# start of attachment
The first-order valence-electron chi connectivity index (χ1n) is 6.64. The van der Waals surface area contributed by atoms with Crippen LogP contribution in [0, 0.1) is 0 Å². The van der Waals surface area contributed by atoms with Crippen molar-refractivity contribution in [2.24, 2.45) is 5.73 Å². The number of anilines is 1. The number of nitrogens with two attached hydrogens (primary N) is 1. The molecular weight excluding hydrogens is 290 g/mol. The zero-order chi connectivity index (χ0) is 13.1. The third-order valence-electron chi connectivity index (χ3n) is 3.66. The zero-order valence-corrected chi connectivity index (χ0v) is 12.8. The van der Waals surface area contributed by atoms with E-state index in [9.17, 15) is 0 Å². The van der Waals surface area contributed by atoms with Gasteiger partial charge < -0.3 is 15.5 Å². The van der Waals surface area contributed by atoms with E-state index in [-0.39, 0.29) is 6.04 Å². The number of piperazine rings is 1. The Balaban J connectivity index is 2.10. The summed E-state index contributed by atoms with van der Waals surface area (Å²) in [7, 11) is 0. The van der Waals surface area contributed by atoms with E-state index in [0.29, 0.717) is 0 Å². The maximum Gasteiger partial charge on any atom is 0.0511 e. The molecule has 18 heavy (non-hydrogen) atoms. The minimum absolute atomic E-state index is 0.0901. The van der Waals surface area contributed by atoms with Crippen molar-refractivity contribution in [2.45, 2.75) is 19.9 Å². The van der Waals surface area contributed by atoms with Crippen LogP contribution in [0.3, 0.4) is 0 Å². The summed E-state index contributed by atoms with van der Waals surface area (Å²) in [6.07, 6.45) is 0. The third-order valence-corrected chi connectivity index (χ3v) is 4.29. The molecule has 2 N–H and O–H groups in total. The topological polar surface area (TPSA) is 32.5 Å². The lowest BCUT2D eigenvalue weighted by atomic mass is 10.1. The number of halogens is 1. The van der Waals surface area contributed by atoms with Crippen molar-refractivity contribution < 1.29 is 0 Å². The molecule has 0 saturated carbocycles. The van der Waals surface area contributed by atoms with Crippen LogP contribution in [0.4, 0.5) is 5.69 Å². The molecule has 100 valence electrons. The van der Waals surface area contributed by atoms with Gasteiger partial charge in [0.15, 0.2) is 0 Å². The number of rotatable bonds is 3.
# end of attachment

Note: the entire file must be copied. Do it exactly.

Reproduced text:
The first-order valence-electron chi connectivity index (χ1n) is 6.64. The van der Waals surface area contributed by atoms with Crippen LogP contribution in [0, 0.1) is 0 Å². The van der Waals surface area contributed by atoms with Crippen molar-refractivity contribution in [2.24, 2.45) is 5.73 Å². The number of anilines is 1. The number of nitrogens with two attached hydrogens (primary N) is 1. The molecular weight excluding hydrogens is 290 g/mol. The zero-order chi connectivity index (χ0) is 13.1. The third-order valence-electron chi connectivity index (χ3n) is 3.66. The zero-order valence-corrected chi connectivity index (χ0v) is 12.8. The van der Waals surface area contributed by atoms with E-state index in [9.17, 15) is 0 Å². The van der Waals surface area contributed by atoms with Gasteiger partial charge < -0.3 is 15.5 Å². The van der Waals surface area contributed by atoms with E-state index in [-0.39, 0.29) is 6.04 Å². The number of piperazine rings is 1. The Balaban J connectivity index is 2.10. The summed E-state index contributed by atoms with van der Waals surface area (Å²) in [7, 11) is 0. The van der Waals surface area contributed by atoms with E-state index in [0.29, 0.717) is 0 Å². The maximum Gasteiger partial charge on any atom is 0.0511 e. The molecule has 18 heavy (non-hydrogen) atoms. The minimum absolute atomic E-state index is 0.0901. The van der Waals surface area contributed by atoms with Crippen molar-refractivity contribution in [2.45, 2.75) is 19.9 Å². The van der Waals surface area contributed by atoms with Crippen LogP contribution in [0.3, 0.4) is 0 Å². The summed E-state index contributed by atoms with van der Waals surface area (Å²) in [6.07, 6.45) is 0. The third-order valence-corrected chi connectivity index (χ3v) is 4.29. The molecule has 2 N–H and O–H groups in total. The topological polar surface area (TPSA) is 32.5 Å². The lowest BCUT2D eigenvalue weighted by atomic mass is 10.1. The number of halogens is 1. The van der Waals surface area contributed by atoms with Crippen molar-refractivity contribution < 1.29 is 0 Å². The molecule has 0 saturated carbocycles. The van der Waals surface area contributed by atoms with Crippen LogP contribution in [0.4, 0.5) is 5.69 Å². The molecule has 100 valence electrons. The van der Waals surface area contributed by atoms with Gasteiger partial charge in [0.15, 0.2) is 0 Å². The number of rotatable bonds is 3.